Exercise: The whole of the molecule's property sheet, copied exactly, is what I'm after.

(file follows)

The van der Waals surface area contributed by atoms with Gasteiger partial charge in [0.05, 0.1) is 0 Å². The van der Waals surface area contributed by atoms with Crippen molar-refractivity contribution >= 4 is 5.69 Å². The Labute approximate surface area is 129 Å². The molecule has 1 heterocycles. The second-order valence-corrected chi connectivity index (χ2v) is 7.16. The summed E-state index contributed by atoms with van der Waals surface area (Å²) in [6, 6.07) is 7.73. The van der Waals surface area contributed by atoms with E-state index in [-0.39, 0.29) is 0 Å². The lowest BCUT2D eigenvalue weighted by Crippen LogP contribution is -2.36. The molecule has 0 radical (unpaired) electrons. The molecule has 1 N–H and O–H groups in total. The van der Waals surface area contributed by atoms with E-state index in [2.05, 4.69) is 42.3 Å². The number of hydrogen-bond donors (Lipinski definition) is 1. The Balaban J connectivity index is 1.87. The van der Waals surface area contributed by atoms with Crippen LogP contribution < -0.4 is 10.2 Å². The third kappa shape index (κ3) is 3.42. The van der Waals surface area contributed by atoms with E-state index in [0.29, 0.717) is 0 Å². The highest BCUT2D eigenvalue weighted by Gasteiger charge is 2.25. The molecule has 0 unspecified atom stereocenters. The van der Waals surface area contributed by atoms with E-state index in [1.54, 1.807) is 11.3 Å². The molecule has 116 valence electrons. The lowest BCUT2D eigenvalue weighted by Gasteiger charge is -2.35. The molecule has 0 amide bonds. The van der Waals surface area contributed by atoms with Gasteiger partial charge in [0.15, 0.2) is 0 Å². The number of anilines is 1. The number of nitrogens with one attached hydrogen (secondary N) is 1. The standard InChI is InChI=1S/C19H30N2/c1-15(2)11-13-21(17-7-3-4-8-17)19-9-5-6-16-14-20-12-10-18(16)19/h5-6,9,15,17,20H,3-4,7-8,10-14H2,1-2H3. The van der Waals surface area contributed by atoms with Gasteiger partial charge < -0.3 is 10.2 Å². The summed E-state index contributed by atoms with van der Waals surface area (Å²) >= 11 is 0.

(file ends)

The van der Waals surface area contributed by atoms with Gasteiger partial charge in [0.05, 0.1) is 0 Å². The van der Waals surface area contributed by atoms with Crippen molar-refractivity contribution >= 4 is 5.69 Å². The Labute approximate surface area is 129 Å². The molecule has 1 heterocycles. The second-order valence-corrected chi connectivity index (χ2v) is 7.16. The summed E-state index contributed by atoms with van der Waals surface area (Å²) in [6, 6.07) is 7.73. The van der Waals surface area contributed by atoms with E-state index in [-0.39, 0.29) is 0 Å². The lowest BCUT2D eigenvalue weighted by Crippen LogP contribution is -2.36. The molecule has 0 radical (unpaired) electrons. The molecule has 1 N–H and O–H groups in total. The van der Waals surface area contributed by atoms with E-state index in [2.05, 4.69) is 42.3 Å². The number of hydrogen-bond donors (Lipinski definition) is 1. The Balaban J connectivity index is 1.87. The van der Waals surface area contributed by atoms with Crippen LogP contribution < -0.4 is 10.2 Å². The third kappa shape index (κ3) is 3.42. The van der Waals surface area contributed by atoms with E-state index in [0.29, 0.717) is 0 Å². The highest BCUT2D eigenvalue weighted by Gasteiger charge is 2.25. The molecule has 0 unspecified atom stereocenters. The van der Waals surface area contributed by atoms with E-state index in [1.54, 1.807) is 11.3 Å². The molecule has 116 valence electrons. The lowest BCUT2D eigenvalue weighted by Gasteiger charge is -2.35. The molecule has 0 amide bonds. The van der Waals surface area contributed by atoms with Gasteiger partial charge in [0.15, 0.2) is 0 Å². The number of anilines is 1. The number of nitrogens with one attached hydrogen (secondary N) is 1. The standard InChI is InChI=1S/C19H30N2/c1-15(2)11-13-21(17-7-3-4-8-17)19-9-5-6-16-14-20-12-10-18(16)19/h5-6,9,15,17,20H,3-4,7-8,10-14H2,1-2H3. The van der Waals surface area contributed by atoms with Gasteiger partial charge < -0.3 is 10.2 Å². The summed E-state index contributed by atoms with van der Waals surface area (Å²) >= 11 is 0.